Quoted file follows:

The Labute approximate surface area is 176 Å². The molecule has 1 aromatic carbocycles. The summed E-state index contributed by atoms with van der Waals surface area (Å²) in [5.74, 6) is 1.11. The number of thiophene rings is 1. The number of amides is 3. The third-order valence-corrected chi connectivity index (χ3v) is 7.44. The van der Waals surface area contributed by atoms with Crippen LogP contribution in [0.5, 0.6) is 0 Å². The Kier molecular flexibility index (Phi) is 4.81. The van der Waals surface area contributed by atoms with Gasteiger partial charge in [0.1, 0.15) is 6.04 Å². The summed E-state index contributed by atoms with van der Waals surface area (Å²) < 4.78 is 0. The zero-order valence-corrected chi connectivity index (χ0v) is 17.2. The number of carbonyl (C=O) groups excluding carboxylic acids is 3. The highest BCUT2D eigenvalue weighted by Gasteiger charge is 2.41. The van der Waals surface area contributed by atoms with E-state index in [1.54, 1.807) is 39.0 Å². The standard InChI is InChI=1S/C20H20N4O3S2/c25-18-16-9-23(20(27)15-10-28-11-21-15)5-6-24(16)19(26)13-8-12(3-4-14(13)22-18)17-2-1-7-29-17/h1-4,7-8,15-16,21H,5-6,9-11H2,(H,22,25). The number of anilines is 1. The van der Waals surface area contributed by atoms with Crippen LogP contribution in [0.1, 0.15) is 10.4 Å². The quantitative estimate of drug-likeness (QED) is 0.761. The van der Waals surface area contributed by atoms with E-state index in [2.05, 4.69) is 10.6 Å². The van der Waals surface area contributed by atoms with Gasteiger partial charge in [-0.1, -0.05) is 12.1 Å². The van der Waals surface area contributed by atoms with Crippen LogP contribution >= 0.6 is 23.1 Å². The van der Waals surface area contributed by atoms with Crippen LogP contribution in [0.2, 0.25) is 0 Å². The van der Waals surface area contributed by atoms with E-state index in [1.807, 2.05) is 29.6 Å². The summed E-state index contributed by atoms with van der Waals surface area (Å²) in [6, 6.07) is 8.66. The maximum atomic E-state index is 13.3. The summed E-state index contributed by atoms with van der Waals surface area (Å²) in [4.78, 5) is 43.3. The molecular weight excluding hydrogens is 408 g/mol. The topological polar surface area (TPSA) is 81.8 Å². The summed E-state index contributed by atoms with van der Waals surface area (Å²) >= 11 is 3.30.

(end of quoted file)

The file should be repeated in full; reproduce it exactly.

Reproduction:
The Labute approximate surface area is 176 Å². The molecule has 1 aromatic carbocycles. The summed E-state index contributed by atoms with van der Waals surface area (Å²) in [5.74, 6) is 1.11. The number of thiophene rings is 1. The number of amides is 3. The third-order valence-corrected chi connectivity index (χ3v) is 7.44. The van der Waals surface area contributed by atoms with Crippen LogP contribution in [0.5, 0.6) is 0 Å². The Kier molecular flexibility index (Phi) is 4.81. The van der Waals surface area contributed by atoms with Gasteiger partial charge in [0.1, 0.15) is 6.04 Å². The summed E-state index contributed by atoms with van der Waals surface area (Å²) < 4.78 is 0. The zero-order valence-corrected chi connectivity index (χ0v) is 17.2. The number of carbonyl (C=O) groups excluding carboxylic acids is 3. The highest BCUT2D eigenvalue weighted by Gasteiger charge is 2.41. The van der Waals surface area contributed by atoms with E-state index in [1.54, 1.807) is 39.0 Å². The standard InChI is InChI=1S/C20H20N4O3S2/c25-18-16-9-23(20(27)15-10-28-11-21-15)5-6-24(16)19(26)13-8-12(3-4-14(13)22-18)17-2-1-7-29-17/h1-4,7-8,15-16,21H,5-6,9-11H2,(H,22,25). The number of anilines is 1. The van der Waals surface area contributed by atoms with Crippen LogP contribution in [0.1, 0.15) is 10.4 Å². The quantitative estimate of drug-likeness (QED) is 0.761. The van der Waals surface area contributed by atoms with E-state index in [2.05, 4.69) is 10.6 Å². The van der Waals surface area contributed by atoms with Gasteiger partial charge in [-0.1, -0.05) is 12.1 Å². The van der Waals surface area contributed by atoms with Crippen LogP contribution >= 0.6 is 23.1 Å². The van der Waals surface area contributed by atoms with Crippen LogP contribution in [0.2, 0.25) is 0 Å². The van der Waals surface area contributed by atoms with E-state index in [1.807, 2.05) is 29.6 Å². The summed E-state index contributed by atoms with van der Waals surface area (Å²) in [6, 6.07) is 8.66. The maximum atomic E-state index is 13.3. The summed E-state index contributed by atoms with van der Waals surface area (Å²) in [4.78, 5) is 43.3. The molecular weight excluding hydrogens is 408 g/mol. The topological polar surface area (TPSA) is 81.8 Å². The summed E-state index contributed by atoms with van der Waals surface area (Å²) >= 11 is 3.30.